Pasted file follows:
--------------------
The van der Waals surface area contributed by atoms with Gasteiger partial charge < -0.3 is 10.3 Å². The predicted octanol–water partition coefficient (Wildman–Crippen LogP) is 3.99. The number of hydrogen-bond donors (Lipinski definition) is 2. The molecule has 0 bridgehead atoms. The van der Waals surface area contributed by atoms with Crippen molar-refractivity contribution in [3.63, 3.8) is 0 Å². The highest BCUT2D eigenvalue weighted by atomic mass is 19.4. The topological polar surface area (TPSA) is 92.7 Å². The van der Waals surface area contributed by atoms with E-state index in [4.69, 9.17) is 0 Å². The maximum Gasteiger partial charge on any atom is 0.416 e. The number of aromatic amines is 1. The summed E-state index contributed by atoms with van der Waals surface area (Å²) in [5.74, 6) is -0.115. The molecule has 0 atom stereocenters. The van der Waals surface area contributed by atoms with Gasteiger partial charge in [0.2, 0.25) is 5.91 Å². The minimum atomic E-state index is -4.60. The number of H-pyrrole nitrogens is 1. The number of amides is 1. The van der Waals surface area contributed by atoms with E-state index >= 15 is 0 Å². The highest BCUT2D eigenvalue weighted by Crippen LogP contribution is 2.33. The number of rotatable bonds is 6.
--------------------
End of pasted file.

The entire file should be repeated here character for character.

The van der Waals surface area contributed by atoms with Gasteiger partial charge < -0.3 is 10.3 Å². The predicted octanol–water partition coefficient (Wildman–Crippen LogP) is 3.99. The number of hydrogen-bond donors (Lipinski definition) is 2. The molecule has 0 bridgehead atoms. The van der Waals surface area contributed by atoms with Crippen molar-refractivity contribution in [3.63, 3.8) is 0 Å². The highest BCUT2D eigenvalue weighted by atomic mass is 19.4. The topological polar surface area (TPSA) is 92.7 Å². The van der Waals surface area contributed by atoms with E-state index in [4.69, 9.17) is 0 Å². The maximum Gasteiger partial charge on any atom is 0.416 e. The number of aromatic amines is 1. The summed E-state index contributed by atoms with van der Waals surface area (Å²) in [5.74, 6) is -0.115. The molecule has 0 atom stereocenters. The van der Waals surface area contributed by atoms with Gasteiger partial charge in [0.2, 0.25) is 5.91 Å². The minimum atomic E-state index is -4.60. The number of H-pyrrole nitrogens is 1. The number of amides is 1. The van der Waals surface area contributed by atoms with E-state index >= 15 is 0 Å². The highest BCUT2D eigenvalue weighted by Crippen LogP contribution is 2.33. The number of rotatable bonds is 6.